With the resignations of New York Times executive editor Howell Raines and managing editor Gerald Boyd, the newspaper regarded as the “paper of record” is going through a severe credibility crisis.
The controversy concerns former Times reporter Jayson Blair, and the plagiarism and numerous fabricated or inaccurate stories that editors failed to catch while he was with the paper. While Blair’s record was shameful, it is important to recall that the Times has been guilty of sloppy or inaccurate reporting involving domestic and international stories of greater consequence than those Blair covered.
—The Times‘ Judith Miller has been responsible for some of the paper’s most significant– and questionable– reports about Iraq. On April 21, Miller’s front-page exclusive “Illicit Arms Kept Till Eve of War, an Iraqi Scientist Is Said to Assert,” told the story of an Iraqi scientist who apparently “led Americans to a supply of material that proved to be the building blocks of illegal weapons, which he claimed to have buried as evidence of Iraq’s illicit weapons programs.” He also allegedly explained Iraq’s connections to Al Qaeda and its attempts to ship its weapons of mass destruction to Syria. Miller was not allowed to interview the supposed scientist who was the key source for the report, and she was required to clear her copy with the military before publication. This story of the valuable, unnamed Iraqi scientist has since vanished.
This was not the first dubious Times report on Iraq’s weapons. Before the war, for example, Miller and Michael Gordon wrote a page-one piece (9/8/02) about Iraq’s attempts to import aluminum tubes, supposedly to enrich uranium for a nuclear weapons program. The article noted that a “key issue is whether the items Iraq tried to buy are uniquely designed for centrifuge use or could have other applications,” but quoted no one who questioned the administration’s interpretation. A more balanced look at the available evidence appeared in the Washington Post two days later: “Experts familiar with the history of Iraq’s weapons program note that similar tubes are also used in making conventional artillery rockets.” Skeptical scientists, including U.N. weapons inspectors, have since emphatically rejected the U.S. claims about the tubes. (See Slate, 5/29/03, for a list of other questionable Miller scoops.)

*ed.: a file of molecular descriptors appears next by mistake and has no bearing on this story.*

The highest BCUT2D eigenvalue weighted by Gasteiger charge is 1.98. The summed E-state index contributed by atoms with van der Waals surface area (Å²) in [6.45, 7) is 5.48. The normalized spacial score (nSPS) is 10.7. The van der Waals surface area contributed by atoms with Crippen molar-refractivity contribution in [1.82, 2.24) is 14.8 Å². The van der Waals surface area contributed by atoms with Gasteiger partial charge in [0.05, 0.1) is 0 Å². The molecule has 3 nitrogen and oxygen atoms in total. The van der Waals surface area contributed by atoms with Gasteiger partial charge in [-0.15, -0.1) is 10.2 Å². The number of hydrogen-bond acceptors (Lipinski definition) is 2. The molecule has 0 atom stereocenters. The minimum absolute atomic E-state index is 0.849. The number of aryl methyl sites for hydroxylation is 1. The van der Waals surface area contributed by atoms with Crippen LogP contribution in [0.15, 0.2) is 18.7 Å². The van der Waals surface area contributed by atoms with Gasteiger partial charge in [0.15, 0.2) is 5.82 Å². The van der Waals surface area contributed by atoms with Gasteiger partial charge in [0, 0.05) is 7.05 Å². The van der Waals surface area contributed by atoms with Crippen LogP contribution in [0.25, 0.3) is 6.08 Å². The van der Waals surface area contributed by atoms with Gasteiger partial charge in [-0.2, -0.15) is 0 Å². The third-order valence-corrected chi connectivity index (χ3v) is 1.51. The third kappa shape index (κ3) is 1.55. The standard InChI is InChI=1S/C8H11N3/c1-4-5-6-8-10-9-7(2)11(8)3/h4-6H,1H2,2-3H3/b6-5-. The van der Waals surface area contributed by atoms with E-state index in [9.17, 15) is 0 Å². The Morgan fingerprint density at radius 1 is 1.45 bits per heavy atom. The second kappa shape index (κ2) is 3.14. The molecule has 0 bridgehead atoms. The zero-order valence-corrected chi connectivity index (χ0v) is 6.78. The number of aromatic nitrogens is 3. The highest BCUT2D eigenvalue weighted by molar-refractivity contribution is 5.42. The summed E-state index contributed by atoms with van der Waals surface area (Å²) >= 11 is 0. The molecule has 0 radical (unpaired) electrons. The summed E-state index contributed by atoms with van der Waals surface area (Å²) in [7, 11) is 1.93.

A report from the Washington Post‘s Howard Kurtz (5/26/03) suggested a possible reason for Miller’s record. Email communication between Miller and her Times colleague, John Burns, revealed that controversial Iraqi opposition figure Ahmed Chalabi has, in Miller’s words, “provided most of the front page exclusives on WMD to our paper.” Chalabi’s credibility has long been in doubt– even by some within the U.S. government. Miller’s apparently heavy reliance on him should be of great concern to the Times.
—When anti-war protesters marched in Washington D.C. in October 2002, the Times reported that the mere “thousands” of demonstrators were “fewer people… than organizers had said they hoped for.” After hundreds of FAIR activists challenged the paper’s count, the Times declined to acknowledge the error with a correction. Instead, the paper ran a second, more accurate story, this time noting that the protests “drew 100,000 by police estimates and 200,000 by organizers’, forming a two-mile wall of marchers around the White House. The turnout startled even organizers, who had taken out permits for 20,000 marchers.”